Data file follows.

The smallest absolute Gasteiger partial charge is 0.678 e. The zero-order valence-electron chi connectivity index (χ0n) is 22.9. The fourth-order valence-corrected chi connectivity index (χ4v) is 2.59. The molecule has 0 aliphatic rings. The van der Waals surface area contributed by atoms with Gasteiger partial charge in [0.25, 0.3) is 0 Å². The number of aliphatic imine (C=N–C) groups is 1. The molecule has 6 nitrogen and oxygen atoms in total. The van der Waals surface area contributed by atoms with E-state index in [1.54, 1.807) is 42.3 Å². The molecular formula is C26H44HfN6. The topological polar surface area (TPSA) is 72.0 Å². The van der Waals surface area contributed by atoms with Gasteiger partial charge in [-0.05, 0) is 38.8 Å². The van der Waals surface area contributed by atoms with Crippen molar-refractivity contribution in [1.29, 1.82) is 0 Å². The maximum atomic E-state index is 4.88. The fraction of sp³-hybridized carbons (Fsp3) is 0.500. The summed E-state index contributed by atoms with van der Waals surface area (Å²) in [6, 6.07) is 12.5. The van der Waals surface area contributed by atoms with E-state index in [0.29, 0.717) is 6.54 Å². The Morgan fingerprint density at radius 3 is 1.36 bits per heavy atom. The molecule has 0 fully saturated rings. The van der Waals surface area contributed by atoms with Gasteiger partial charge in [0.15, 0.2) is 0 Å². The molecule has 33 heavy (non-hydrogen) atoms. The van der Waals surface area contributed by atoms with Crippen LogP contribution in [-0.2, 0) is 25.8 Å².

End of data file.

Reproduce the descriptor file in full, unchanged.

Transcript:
The smallest absolute Gasteiger partial charge is 0.678 e. The zero-order valence-electron chi connectivity index (χ0n) is 22.9. The fourth-order valence-corrected chi connectivity index (χ4v) is 2.59. The molecule has 0 aliphatic rings. The van der Waals surface area contributed by atoms with Gasteiger partial charge in [0.25, 0.3) is 0 Å². The number of aliphatic imine (C=N–C) groups is 1. The molecule has 6 nitrogen and oxygen atoms in total. The van der Waals surface area contributed by atoms with E-state index in [1.54, 1.807) is 42.3 Å². The molecular formula is C26H44HfN6. The topological polar surface area (TPSA) is 72.0 Å². The van der Waals surface area contributed by atoms with Gasteiger partial charge in [-0.05, 0) is 38.8 Å². The van der Waals surface area contributed by atoms with Crippen molar-refractivity contribution in [1.29, 1.82) is 0 Å². The maximum atomic E-state index is 4.88. The fraction of sp³-hybridized carbons (Fsp3) is 0.500. The summed E-state index contributed by atoms with van der Waals surface area (Å²) in [6, 6.07) is 12.5. The van der Waals surface area contributed by atoms with E-state index in [0.29, 0.717) is 6.54 Å². The Morgan fingerprint density at radius 3 is 1.36 bits per heavy atom. The molecule has 0 fully saturated rings. The van der Waals surface area contributed by atoms with Gasteiger partial charge in [0.15, 0.2) is 0 Å². The molecule has 33 heavy (non-hydrogen) atoms. The van der Waals surface area contributed by atoms with Crippen LogP contribution in [-0.2, 0) is 25.8 Å².